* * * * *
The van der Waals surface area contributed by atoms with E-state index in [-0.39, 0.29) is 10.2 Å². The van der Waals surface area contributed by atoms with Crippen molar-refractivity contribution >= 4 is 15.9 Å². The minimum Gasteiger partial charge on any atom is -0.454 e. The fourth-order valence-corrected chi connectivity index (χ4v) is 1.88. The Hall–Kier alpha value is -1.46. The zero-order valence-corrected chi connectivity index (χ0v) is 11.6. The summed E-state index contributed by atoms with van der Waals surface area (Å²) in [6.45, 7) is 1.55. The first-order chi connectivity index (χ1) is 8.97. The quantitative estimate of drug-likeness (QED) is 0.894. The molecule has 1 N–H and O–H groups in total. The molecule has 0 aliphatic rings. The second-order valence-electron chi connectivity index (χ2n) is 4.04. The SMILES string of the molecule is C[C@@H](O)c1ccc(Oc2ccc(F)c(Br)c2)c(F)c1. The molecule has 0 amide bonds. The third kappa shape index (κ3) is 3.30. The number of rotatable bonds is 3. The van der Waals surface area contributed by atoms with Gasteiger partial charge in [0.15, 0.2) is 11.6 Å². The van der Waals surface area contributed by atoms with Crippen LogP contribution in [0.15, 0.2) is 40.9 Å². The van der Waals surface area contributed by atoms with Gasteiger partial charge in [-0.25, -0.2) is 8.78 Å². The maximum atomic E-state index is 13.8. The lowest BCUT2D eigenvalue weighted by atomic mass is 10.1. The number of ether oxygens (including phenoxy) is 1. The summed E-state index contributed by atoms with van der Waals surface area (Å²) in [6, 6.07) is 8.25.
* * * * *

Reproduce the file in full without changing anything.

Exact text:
The van der Waals surface area contributed by atoms with E-state index in [-0.39, 0.29) is 10.2 Å². The van der Waals surface area contributed by atoms with Crippen molar-refractivity contribution >= 4 is 15.9 Å². The minimum Gasteiger partial charge on any atom is -0.454 e. The fourth-order valence-corrected chi connectivity index (χ4v) is 1.88. The Hall–Kier alpha value is -1.46. The zero-order valence-corrected chi connectivity index (χ0v) is 11.6. The summed E-state index contributed by atoms with van der Waals surface area (Å²) in [6.45, 7) is 1.55. The first-order chi connectivity index (χ1) is 8.97. The quantitative estimate of drug-likeness (QED) is 0.894. The molecule has 1 N–H and O–H groups in total. The molecule has 0 aliphatic rings. The second-order valence-electron chi connectivity index (χ2n) is 4.04. The SMILES string of the molecule is C[C@@H](O)c1ccc(Oc2ccc(F)c(Br)c2)c(F)c1. The molecule has 0 amide bonds. The third kappa shape index (κ3) is 3.30. The number of rotatable bonds is 3. The van der Waals surface area contributed by atoms with Gasteiger partial charge in [0.15, 0.2) is 11.6 Å². The van der Waals surface area contributed by atoms with Crippen LogP contribution in [0.15, 0.2) is 40.9 Å². The van der Waals surface area contributed by atoms with Gasteiger partial charge in [-0.25, -0.2) is 8.78 Å². The maximum atomic E-state index is 13.8. The lowest BCUT2D eigenvalue weighted by atomic mass is 10.1. The number of ether oxygens (including phenoxy) is 1. The summed E-state index contributed by atoms with van der Waals surface area (Å²) in [6, 6.07) is 8.25.